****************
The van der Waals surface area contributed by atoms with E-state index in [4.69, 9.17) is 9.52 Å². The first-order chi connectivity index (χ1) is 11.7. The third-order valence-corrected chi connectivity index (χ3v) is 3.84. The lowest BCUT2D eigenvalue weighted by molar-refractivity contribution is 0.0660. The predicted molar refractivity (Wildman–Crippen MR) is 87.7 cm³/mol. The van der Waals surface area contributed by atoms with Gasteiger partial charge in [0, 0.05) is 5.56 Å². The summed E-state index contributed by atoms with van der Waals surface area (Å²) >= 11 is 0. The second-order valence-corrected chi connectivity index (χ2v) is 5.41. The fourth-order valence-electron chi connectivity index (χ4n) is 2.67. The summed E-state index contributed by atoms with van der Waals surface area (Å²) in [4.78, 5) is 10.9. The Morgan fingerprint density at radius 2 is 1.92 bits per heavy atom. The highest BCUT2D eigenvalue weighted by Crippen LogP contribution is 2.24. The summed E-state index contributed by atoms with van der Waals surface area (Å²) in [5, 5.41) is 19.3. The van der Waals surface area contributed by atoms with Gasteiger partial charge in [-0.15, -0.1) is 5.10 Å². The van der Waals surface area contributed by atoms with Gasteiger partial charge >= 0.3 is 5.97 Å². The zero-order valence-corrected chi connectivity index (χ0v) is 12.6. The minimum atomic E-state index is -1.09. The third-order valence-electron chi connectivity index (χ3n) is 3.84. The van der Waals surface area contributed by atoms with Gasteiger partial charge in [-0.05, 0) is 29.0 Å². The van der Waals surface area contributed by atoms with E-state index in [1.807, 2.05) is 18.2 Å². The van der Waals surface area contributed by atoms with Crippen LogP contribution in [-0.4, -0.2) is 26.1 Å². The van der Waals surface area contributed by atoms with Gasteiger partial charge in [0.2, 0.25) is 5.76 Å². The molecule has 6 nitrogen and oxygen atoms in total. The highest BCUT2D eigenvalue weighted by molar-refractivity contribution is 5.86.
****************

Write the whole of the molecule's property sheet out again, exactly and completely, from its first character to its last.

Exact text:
The van der Waals surface area contributed by atoms with E-state index in [4.69, 9.17) is 9.52 Å². The first-order chi connectivity index (χ1) is 11.7. The third-order valence-corrected chi connectivity index (χ3v) is 3.84. The lowest BCUT2D eigenvalue weighted by molar-refractivity contribution is 0.0660. The predicted molar refractivity (Wildman–Crippen MR) is 87.7 cm³/mol. The van der Waals surface area contributed by atoms with Gasteiger partial charge in [0, 0.05) is 5.56 Å². The summed E-state index contributed by atoms with van der Waals surface area (Å²) >= 11 is 0. The second-order valence-corrected chi connectivity index (χ2v) is 5.41. The fourth-order valence-electron chi connectivity index (χ4n) is 2.67. The summed E-state index contributed by atoms with van der Waals surface area (Å²) in [4.78, 5) is 10.9. The Morgan fingerprint density at radius 2 is 1.92 bits per heavy atom. The highest BCUT2D eigenvalue weighted by Crippen LogP contribution is 2.24. The summed E-state index contributed by atoms with van der Waals surface area (Å²) in [5, 5.41) is 19.3. The van der Waals surface area contributed by atoms with Gasteiger partial charge in [-0.15, -0.1) is 5.10 Å². The van der Waals surface area contributed by atoms with Gasteiger partial charge >= 0.3 is 5.97 Å². The zero-order valence-corrected chi connectivity index (χ0v) is 12.6. The minimum atomic E-state index is -1.09. The third-order valence-electron chi connectivity index (χ3n) is 3.84. The van der Waals surface area contributed by atoms with Gasteiger partial charge in [-0.05, 0) is 29.0 Å². The van der Waals surface area contributed by atoms with E-state index in [1.807, 2.05) is 18.2 Å². The van der Waals surface area contributed by atoms with Crippen LogP contribution in [-0.4, -0.2) is 26.1 Å². The van der Waals surface area contributed by atoms with Gasteiger partial charge in [0.2, 0.25) is 5.76 Å². The molecule has 6 nitrogen and oxygen atoms in total. The highest BCUT2D eigenvalue weighted by molar-refractivity contribution is 5.86.